The State Council Information Office of the People's Republic of China

[234] Many an abbess, many a chatelaine spent time and money amongst the rich and poor; and there were seigneurs who helped and protected the peasants on their estates and were regarded by them with loyalty and affection. To some extent under the influence of the ideas and prejudices amongst which they had been born and educated, yet they lived upright, honourable, religious lives, surrounded by a mass of oppression, licence, and corruption in the destruction of which they also were overwhelmed.

The Princess remarking on this extravagance, he said in a low voice The boy, however, drew on with unconcern, finished the body of the horse, drew the upper portion of the legs, and then with a few strokes of the pencil indicated water at the bottom of the sheet, and gave the impression of a horse bathing his legs and feet. [12]

Most of the servants were bribed by the Jacobins to spy upon their masters, and knew much better than they what was going on in France. Many of [111] them used to go and meet the courrier who told them much more than was contained in the letters he brought. After having lived two years and a half in Italy, chiefly in Rome, Mme. Le Brun began to think of returning to France. Return to FranceThe inheritance of the Duchesse dAyenLoss of the Noailles propertyInherits the Castle of FontenayDeath of Mme. de la FayetteProsperous life at FontenayConclusion.

She had only to choose amongst the great personages who wanted their portraits painted; and she spent the time when she was not working in wandering amid the scenes to visit which had been the dream of her life. Ruins of temples, baths, acqueducts, tombs, and monuments of the vanished Empire, gorgeous churches and palaces of the Renaissance, huge never-ending galleries of statues and pictures, the glories of Greek and of medi?val art; Phidias and Praxiteles, Raffaelle, Michael Angelo, and Leonardo; the picturesque beauty of Rome, as it was then, the delicious gardens, since swept away by the greedy vandalism of their owners; the mighty Colosseum; the solemn desolate Campagna; all filled her mind and imagination and distracted her thoughts from France and the horrors going on there. At Rome in those days there certainly seemed to be everything that could be wished for to make life a paradise upon earth. Besides the natural beauty, the historical and arch?ological interest, and the treasures of art, the magnificence of the ecclesiastical functions, church services, stately processions, and entrancing music were a perpetual delight to her. There is no city in the world, she wrote to a [96] friend, in which one could pass ones time so deliciously as in Rome, even if one were deprived of all the resources of good society.

And as to Mme. de Genlis, it appears more than probable that if she had followed the advice of Mme. de Custine, as she promised to do, and remained [393] at the h?tel de Puisieux she would still have been a great literary and social success and also a better and happier woman.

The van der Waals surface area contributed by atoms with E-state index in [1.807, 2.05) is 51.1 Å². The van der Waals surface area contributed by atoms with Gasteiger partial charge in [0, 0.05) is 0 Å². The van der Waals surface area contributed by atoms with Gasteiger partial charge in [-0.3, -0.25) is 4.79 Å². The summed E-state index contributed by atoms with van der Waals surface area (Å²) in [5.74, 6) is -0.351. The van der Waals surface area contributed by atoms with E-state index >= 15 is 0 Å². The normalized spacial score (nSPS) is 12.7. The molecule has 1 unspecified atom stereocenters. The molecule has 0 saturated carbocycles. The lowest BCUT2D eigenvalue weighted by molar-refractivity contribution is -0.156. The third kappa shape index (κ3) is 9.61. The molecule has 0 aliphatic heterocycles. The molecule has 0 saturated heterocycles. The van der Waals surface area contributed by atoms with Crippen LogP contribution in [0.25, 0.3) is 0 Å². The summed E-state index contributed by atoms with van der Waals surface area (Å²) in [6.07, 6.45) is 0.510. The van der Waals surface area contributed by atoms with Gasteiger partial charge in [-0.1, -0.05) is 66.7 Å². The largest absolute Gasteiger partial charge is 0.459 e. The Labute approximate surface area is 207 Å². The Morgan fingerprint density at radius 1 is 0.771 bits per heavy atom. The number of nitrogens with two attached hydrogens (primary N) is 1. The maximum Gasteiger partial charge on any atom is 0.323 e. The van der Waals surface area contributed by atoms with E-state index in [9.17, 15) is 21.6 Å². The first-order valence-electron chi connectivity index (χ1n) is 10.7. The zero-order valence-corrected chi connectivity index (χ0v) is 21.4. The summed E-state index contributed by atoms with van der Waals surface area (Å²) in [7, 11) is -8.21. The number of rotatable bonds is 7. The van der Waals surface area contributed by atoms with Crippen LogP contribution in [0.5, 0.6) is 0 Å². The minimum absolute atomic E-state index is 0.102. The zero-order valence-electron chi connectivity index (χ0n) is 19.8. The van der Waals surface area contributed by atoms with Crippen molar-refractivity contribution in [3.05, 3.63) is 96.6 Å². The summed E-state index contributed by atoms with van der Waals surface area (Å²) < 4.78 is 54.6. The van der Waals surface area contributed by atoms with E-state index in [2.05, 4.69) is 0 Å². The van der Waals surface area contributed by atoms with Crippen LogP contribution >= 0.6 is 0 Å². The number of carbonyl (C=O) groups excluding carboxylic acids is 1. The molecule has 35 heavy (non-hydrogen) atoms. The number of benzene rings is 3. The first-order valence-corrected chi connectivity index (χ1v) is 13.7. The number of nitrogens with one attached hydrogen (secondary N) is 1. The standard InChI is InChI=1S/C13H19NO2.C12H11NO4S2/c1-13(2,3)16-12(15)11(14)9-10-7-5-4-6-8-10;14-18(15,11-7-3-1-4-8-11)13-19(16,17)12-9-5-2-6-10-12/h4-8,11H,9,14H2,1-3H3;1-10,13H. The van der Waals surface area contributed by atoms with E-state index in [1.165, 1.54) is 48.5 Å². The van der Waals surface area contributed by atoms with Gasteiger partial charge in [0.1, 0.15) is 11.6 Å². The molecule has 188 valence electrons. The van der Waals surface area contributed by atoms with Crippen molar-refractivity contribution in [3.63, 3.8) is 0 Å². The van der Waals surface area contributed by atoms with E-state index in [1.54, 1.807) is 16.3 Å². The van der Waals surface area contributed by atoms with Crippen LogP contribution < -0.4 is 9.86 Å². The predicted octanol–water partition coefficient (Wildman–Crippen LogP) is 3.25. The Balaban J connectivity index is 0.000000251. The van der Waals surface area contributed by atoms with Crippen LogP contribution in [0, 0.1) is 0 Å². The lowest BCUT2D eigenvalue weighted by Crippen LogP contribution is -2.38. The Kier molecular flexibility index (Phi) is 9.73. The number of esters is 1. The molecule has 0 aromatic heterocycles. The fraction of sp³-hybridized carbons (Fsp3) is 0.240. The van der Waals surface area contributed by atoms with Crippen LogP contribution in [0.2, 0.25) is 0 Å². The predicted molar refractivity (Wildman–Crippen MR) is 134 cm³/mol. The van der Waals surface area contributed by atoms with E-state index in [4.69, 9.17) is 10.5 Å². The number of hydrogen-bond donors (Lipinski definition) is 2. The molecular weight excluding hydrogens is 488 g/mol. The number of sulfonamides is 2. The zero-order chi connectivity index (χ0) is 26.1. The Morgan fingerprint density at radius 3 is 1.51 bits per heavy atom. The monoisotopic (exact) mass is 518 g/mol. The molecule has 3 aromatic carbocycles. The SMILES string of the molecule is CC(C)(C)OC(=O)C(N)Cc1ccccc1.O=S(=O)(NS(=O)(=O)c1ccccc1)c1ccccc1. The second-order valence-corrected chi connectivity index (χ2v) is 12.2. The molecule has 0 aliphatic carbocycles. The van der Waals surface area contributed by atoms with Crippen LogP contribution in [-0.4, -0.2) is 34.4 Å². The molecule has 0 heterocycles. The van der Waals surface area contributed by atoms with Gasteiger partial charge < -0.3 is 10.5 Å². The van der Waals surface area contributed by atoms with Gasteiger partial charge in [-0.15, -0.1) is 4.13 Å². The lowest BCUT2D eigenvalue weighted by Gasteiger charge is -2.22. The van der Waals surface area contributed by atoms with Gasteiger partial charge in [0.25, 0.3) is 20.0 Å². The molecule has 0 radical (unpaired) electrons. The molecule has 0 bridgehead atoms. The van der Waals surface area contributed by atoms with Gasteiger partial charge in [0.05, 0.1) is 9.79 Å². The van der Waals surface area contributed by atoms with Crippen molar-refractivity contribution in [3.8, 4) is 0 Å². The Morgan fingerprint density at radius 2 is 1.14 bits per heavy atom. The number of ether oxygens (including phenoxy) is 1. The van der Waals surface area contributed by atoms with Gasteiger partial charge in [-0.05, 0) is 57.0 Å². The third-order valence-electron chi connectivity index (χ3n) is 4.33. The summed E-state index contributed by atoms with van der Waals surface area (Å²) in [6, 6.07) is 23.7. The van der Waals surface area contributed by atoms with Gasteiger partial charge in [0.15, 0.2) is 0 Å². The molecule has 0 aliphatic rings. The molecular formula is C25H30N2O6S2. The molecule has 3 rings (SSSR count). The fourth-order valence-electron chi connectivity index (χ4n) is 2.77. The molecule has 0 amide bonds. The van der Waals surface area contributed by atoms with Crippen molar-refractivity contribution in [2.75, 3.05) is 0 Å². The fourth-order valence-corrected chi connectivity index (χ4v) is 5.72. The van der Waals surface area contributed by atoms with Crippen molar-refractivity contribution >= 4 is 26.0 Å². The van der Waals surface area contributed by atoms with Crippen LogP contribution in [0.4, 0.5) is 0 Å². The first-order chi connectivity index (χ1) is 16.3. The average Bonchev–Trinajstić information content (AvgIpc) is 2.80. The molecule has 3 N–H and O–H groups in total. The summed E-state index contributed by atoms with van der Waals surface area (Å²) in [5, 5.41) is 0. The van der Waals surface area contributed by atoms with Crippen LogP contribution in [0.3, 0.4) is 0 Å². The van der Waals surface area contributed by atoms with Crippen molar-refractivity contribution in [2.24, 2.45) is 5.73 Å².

They stopped at Puy, where they found awaiting them at the inn a certain old Dr. Sauzey, who had been born on an estate of M. de Beaune, and cherished a deep attachment for the Montagu family. He still practised in the neighbourhood where he attended the poor for nothing, knew every man, woman, and child for miles round, was beloved by them all, and very influential among them. He knew all the peasants and country people who had bought land belonging to the Montagu family, and had so lectured and persuaded them that numbers now came forward and offered to sell it back at a very moderate price. The good old doctor even advanced the money to pay them at once, and having settled their affairs in Vlay they passed on to Auvergne.

Presentation at VersaillesLa RosireFather and sonMme. de MontessonA terrible sceneThe Comtesse de CustineMme. de Genlis enters the Palais Royal.

After a time a governess was engaged for her, a certain Mlle. de Mars, a young girl of sixteen, whose chief instruction was in music, in which she excelled, but beyond the catechism and a few elementary subjects, knew little or nothing. She was a gentle, devout, sweet-tempered girl, and Flicit soon became passionately attached to her, and as her mother, occupied with her own pursuits and paying and receiving visits, troubled herself very little about the studies of her daughter, the child was left almost entirely to Mlle. Mars and the maids, who, however, were trustworthy women and did her no harm, beyond filling her head with stories of ghosts with which the old chateau might well have been supposed to be haunted. M. de Saint-Aubin kept a pack of hounds, hunted or fished all day, and played the violin in the evening. He had been in the army, but had resigned his commission early in consequence of some foolish scrape.

It is difficult for those who are accustomed to think of Paris only as it is now, to picture to themselves at all what it was like in the eighteenth century; for until years after the Revolution it was, to all intents and purposes, a medi?val city.